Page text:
Fortunately, the governor is facing a critical opportunity to take action to solve one of the most pressing civil rights issues of our time — not only with his voice, but with his pen. Three bills — AB953, AB256 and SB411 — are making their way to his desk that combat unjust and unconstitutional practices in law enforcement. 

July 4, 2015

"To Stop Crime, Hand Over Cash" The New York Times

By Devone L. Boggan

In 2007, this city of about 100,000 people, north of Berkeley, had the dubious distinction of being the ninth most dangerous in America. That year saw a total of 47 homicides. In some neighborhoods, gunfire was almost a daily ranging from employment to education to criminal justice and beyond. 

July 2, 2015

"A Youth of Color Pipeline from Oakland to Silicon Valley" PolicyLink

By Joe Brooks

We are witnessing a major demographic shift to a majority people of color nation, likely by the year 2043. At the same time, the technology sector is flourishing and has become a pillar of our economy. Acting now to connect youth of color—the country’s future workforce—to the growing technology sector is in the nation’s best interest, and an emerging partnership in Oakland is doing just that.

June 10,2015

"Building Parental Leadership in LCFF Implementation" We'CED Youth

By Claudia J. Gonzalez

Parents were given an overview of LCFF, the landmark 2013 education law that funnels additional funding into school districts based on the number of English-language learners, foster youth, and other needy students.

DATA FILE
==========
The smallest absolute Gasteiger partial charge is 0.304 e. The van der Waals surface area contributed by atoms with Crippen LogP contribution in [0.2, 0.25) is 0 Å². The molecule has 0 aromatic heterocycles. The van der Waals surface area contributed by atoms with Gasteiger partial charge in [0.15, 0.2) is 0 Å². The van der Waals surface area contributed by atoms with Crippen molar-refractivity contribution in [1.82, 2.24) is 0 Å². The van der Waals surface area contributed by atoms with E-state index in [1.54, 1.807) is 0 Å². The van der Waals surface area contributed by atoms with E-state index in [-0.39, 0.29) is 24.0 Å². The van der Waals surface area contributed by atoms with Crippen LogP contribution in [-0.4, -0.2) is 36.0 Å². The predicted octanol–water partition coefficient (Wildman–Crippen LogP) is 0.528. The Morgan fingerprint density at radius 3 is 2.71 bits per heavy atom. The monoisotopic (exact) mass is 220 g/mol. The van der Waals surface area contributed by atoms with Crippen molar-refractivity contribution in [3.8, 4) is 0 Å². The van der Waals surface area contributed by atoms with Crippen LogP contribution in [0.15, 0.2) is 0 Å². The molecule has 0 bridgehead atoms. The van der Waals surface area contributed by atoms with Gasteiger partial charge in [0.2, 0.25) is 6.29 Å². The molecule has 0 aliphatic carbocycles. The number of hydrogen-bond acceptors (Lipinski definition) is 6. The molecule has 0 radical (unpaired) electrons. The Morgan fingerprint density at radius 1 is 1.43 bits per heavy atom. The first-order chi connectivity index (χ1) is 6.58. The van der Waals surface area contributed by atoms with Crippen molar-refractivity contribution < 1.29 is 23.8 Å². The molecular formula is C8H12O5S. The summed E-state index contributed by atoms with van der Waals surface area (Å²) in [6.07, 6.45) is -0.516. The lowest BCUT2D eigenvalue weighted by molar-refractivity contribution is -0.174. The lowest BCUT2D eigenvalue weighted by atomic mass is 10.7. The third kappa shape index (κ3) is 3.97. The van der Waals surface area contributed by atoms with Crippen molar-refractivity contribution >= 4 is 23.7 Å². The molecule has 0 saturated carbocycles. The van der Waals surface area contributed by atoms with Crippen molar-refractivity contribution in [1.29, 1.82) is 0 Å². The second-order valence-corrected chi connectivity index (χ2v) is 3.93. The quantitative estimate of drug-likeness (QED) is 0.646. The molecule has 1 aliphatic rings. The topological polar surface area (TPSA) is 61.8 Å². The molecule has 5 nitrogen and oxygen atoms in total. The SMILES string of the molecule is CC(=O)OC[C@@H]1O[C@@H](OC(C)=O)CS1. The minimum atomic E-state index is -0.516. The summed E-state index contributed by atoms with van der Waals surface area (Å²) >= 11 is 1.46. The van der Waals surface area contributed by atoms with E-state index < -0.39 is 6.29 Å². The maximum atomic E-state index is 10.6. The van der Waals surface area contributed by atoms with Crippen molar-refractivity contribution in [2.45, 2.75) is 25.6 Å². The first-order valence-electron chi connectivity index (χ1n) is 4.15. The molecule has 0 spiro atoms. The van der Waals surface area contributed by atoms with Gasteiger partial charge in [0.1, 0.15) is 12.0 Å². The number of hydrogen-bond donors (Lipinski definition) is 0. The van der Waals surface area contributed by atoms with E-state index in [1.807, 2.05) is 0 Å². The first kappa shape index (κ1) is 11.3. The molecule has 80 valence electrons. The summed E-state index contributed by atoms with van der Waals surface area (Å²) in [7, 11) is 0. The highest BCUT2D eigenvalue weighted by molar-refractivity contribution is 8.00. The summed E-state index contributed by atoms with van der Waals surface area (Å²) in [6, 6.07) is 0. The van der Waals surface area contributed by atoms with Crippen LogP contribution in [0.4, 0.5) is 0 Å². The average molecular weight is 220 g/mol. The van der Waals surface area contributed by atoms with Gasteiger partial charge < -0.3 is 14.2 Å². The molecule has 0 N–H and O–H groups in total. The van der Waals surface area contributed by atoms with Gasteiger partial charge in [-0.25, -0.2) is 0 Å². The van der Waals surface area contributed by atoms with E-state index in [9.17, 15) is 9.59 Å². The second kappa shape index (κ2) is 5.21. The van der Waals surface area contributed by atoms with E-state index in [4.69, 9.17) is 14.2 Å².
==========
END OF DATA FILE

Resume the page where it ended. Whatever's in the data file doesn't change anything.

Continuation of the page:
After gaining basic information about the need for parental involvement in LCFF, attendees broke into groups to brainstorm outreach strategies to shape local community engagement in the implementation of LCFF.

June 9, 2015

"From Youth Trauma to Youth Leadership" Let's Talk

By Carmen Iniguez

A few years ago I went back to school to become a licensed family therapist. Along with my skills of organizing and advocacy (and even mothering, which came later), I wanted to be able to work directly with the young people who must lead the social change we all need. In this role last year I worked with a middle schooler I will call Ramiro.

June 4, 2015

"California Bill Can End Solitary Confinement for YouthCalifornia Bill Can End Solitary Confinement for Youth" Juvenille Justice Information Exchange

On Tuesday, the California Senate successfully passed Senate Bill 124, which goes to the Assembly this summer. If enacted, this bill would be the most progressive piece of state legislation passed in the United States for youth subjected to solitary confinement. Similar versions of this bill have been introduced in the state for the last three years.

June 1, 2015

"We Need Courage to Transform Policing" PolicyLink

By Rosa Aqeel

This year we have seen a plethora of legislation aimed at police reform.  Bills that require body cameras, more training, and our co-sponsored bills that require data collection will go a long way towards improving the status quo.But we must do more.  

May 27, 2015

"Guest commentary: It is vital that we not leave young men of color behind" Inside Bay Area

By Rob Bonta and Reginald Byron Jones-Sawyer

As Californians, we all want a strong and thriving state; this means we need our young people to receive a quality education and gain access to good jobs. But we will put all of California's children and the state's future at risk if we don't create more opportunities for our boys and young men of color.

May 15, 2015

"End Immigration Detention" The New York Times